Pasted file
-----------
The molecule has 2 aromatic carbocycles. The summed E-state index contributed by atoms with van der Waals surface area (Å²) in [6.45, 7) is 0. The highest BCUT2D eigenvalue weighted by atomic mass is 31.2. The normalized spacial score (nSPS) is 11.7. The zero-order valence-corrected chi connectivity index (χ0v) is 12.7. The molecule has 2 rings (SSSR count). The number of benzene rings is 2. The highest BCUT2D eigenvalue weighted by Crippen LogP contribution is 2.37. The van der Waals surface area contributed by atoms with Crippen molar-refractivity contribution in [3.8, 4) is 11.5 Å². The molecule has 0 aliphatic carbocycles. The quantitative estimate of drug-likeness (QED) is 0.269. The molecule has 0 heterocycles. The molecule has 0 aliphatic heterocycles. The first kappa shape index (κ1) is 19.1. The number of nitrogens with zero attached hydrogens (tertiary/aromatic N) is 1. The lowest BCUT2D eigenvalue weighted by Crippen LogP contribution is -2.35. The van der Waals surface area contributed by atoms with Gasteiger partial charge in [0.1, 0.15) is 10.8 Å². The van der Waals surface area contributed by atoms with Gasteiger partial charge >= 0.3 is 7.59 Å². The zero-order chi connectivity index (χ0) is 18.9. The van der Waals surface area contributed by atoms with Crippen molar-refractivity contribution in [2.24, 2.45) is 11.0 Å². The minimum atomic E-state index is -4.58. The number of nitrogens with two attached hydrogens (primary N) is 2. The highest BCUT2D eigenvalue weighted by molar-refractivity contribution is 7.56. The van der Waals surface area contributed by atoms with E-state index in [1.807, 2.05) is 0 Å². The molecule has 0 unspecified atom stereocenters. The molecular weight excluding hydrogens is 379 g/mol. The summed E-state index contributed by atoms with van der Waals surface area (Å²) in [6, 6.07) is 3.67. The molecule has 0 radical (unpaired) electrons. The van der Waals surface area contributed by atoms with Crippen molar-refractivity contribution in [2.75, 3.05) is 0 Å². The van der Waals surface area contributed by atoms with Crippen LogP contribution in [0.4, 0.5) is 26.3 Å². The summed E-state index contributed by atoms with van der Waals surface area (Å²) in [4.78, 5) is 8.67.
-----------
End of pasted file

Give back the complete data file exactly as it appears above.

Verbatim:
The molecule has 2 aromatic carbocycles. The summed E-state index contributed by atoms with van der Waals surface area (Å²) in [6.45, 7) is 0. The highest BCUT2D eigenvalue weighted by atomic mass is 31.2. The normalized spacial score (nSPS) is 11.7. The zero-order valence-corrected chi connectivity index (χ0v) is 12.7. The molecule has 2 rings (SSSR count). The number of benzene rings is 2. The highest BCUT2D eigenvalue weighted by Crippen LogP contribution is 2.37. The van der Waals surface area contributed by atoms with Crippen molar-refractivity contribution in [3.8, 4) is 11.5 Å². The molecule has 0 aliphatic carbocycles. The quantitative estimate of drug-likeness (QED) is 0.269. The molecule has 0 heterocycles. The molecule has 0 aliphatic heterocycles. The first kappa shape index (κ1) is 19.1. The number of nitrogens with zero attached hydrogens (tertiary/aromatic N) is 1. The lowest BCUT2D eigenvalue weighted by Crippen LogP contribution is -2.35. The van der Waals surface area contributed by atoms with Gasteiger partial charge in [0.1, 0.15) is 10.8 Å². The van der Waals surface area contributed by atoms with Gasteiger partial charge >= 0.3 is 7.59 Å². The zero-order chi connectivity index (χ0) is 18.9. The van der Waals surface area contributed by atoms with Crippen molar-refractivity contribution in [2.24, 2.45) is 11.0 Å². The minimum atomic E-state index is -4.58. The number of nitrogens with two attached hydrogens (primary N) is 2. The highest BCUT2D eigenvalue weighted by molar-refractivity contribution is 7.56. The van der Waals surface area contributed by atoms with E-state index in [1.807, 2.05) is 0 Å². The molecule has 0 unspecified atom stereocenters. The molecular weight excluding hydrogens is 379 g/mol. The summed E-state index contributed by atoms with van der Waals surface area (Å²) in [6, 6.07) is 3.67. The molecule has 0 radical (unpaired) electrons. The van der Waals surface area contributed by atoms with Crippen molar-refractivity contribution in [2.75, 3.05) is 0 Å². The van der Waals surface area contributed by atoms with Crippen LogP contribution in [0.4, 0.5) is 26.3 Å². The summed E-state index contributed by atoms with van der Waals surface area (Å²) in [4.78, 5) is 8.67.